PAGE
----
35mm · Film photography · Photography

Return to the trig point

I walked past the trig point again a few weeks ago. It’s still surrounded by small stone tributes as it was last time I walked by almost a year ago. The weather was murky and misty on this occasion, contrasting with the bright sunshine seen in the earlier photos.

Trig stones

Today marked further relaxation of England’s lockdown rules. The main changes are that up to six people can now meet outdoors (including in private gardens), and also that organised outdoor sport is now permitted, including such things as tennis courts, golf courses, and outdoor swimming pools. I have little interest in any of those sporty things, but have taken the fact that people are allowed to drive to visit golf courses and the like as a good enough reason to venture a little further afield for my photography. I walk for miles usually, so that’ll count as sport to me. 🙂

So, this morning, after seeing one of the boys off to school I got my stuff together and headed out to the nearest bit of the Peak District. There were just a handful of other vehicles in the car park when I arrived, and I set off for a looping walk up to Over Owler Tor, then back down through Bolehills, before finally skirting the top edge of the woodland in Padley Gorge before returning to the car via Owler Tor (which, confusingly, is not the same place as Over Owler Tor).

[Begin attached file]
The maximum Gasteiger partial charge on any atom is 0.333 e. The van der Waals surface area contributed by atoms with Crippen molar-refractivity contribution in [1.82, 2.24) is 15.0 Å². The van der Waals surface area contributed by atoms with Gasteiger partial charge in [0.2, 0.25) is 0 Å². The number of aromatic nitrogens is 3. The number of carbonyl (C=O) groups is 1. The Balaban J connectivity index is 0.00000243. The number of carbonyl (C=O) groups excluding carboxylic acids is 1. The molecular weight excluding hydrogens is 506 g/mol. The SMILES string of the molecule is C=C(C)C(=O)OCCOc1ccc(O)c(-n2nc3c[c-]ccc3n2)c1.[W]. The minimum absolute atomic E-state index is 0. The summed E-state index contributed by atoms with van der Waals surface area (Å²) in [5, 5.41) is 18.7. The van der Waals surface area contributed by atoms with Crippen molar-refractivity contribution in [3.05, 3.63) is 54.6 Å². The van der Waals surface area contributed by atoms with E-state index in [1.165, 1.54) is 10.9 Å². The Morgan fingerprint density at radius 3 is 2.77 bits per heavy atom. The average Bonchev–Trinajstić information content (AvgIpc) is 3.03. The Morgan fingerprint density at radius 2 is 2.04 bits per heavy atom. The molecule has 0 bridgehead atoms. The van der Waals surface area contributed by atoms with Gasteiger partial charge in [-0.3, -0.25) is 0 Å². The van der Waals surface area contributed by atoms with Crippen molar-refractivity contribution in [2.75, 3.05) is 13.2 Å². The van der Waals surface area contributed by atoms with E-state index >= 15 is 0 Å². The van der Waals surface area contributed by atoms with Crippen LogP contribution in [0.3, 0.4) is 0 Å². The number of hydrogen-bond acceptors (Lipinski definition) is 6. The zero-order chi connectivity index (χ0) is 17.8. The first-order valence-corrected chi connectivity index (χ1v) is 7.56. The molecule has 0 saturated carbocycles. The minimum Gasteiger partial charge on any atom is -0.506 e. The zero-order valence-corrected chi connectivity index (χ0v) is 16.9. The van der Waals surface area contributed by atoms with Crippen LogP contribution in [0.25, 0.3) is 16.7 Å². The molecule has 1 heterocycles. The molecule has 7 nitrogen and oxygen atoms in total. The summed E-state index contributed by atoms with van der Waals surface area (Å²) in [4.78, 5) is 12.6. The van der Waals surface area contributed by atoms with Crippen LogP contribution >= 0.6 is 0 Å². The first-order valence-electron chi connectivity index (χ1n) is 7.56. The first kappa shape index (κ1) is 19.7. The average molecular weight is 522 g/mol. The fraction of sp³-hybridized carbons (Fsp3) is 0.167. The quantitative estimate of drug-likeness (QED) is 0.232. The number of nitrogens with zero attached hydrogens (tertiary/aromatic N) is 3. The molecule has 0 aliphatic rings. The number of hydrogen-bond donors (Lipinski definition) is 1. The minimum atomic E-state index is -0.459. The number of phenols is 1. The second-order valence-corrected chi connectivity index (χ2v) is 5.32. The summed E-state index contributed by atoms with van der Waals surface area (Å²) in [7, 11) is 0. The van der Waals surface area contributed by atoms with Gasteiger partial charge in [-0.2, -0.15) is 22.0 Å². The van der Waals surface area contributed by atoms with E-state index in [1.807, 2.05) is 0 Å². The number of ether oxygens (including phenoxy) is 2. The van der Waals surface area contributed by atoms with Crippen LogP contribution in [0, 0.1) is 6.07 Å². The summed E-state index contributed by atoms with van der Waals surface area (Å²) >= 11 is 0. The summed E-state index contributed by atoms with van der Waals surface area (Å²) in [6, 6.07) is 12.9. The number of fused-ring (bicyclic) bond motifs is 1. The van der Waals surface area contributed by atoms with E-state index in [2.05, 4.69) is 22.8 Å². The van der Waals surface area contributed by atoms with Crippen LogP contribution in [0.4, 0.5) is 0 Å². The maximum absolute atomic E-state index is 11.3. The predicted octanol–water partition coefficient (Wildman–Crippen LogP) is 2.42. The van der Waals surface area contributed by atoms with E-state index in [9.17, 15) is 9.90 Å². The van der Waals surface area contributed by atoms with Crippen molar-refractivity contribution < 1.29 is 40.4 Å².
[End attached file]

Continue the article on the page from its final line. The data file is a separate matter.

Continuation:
On the ground

When I got back to the car park it was absolutely rammed with cars. It would seem that the new found freedoms bestowed upon us were being taken advantage of. I was somewhat surprised considering that it was a work day, but maybe other people had the same idea as myself and took a day off.

It was a nice feeling to go somewhere different, and I’m looking forward to further outings (especially from 12 April, when we’re allowed further right to travel – as long as the infection rate doesn’t start to rise anyway).

I’ll post the photos from today when I get them developed. As usual there will be my usual time-lag in this regard, so maybe next week sometime. 🙂

Freedom at long last
Well, partial freedom at least
Better than nothing

Olympus OM-2N, G-Zuiko Auto-W 28mm f/3.5 | Zuiko Auto-S 50mm f/1.8 & Ilford HP5+ (@800asa). Ilfotec DD-X 1+4 10mins @ 20°.

Taken on 3 March 2021

35mm · Film photography · Photography

Pandemic scenes #9

The British Isles is dotted with triangulation pillars. These “Trig points” were placed by the Ordnance Survey as a means of triangulating locations when mapping the country back in the 1930s. They can be found all over the country and are generally marked on Ordnance Survey maps (certainly the 1:25,000 scale Explorer maps at least).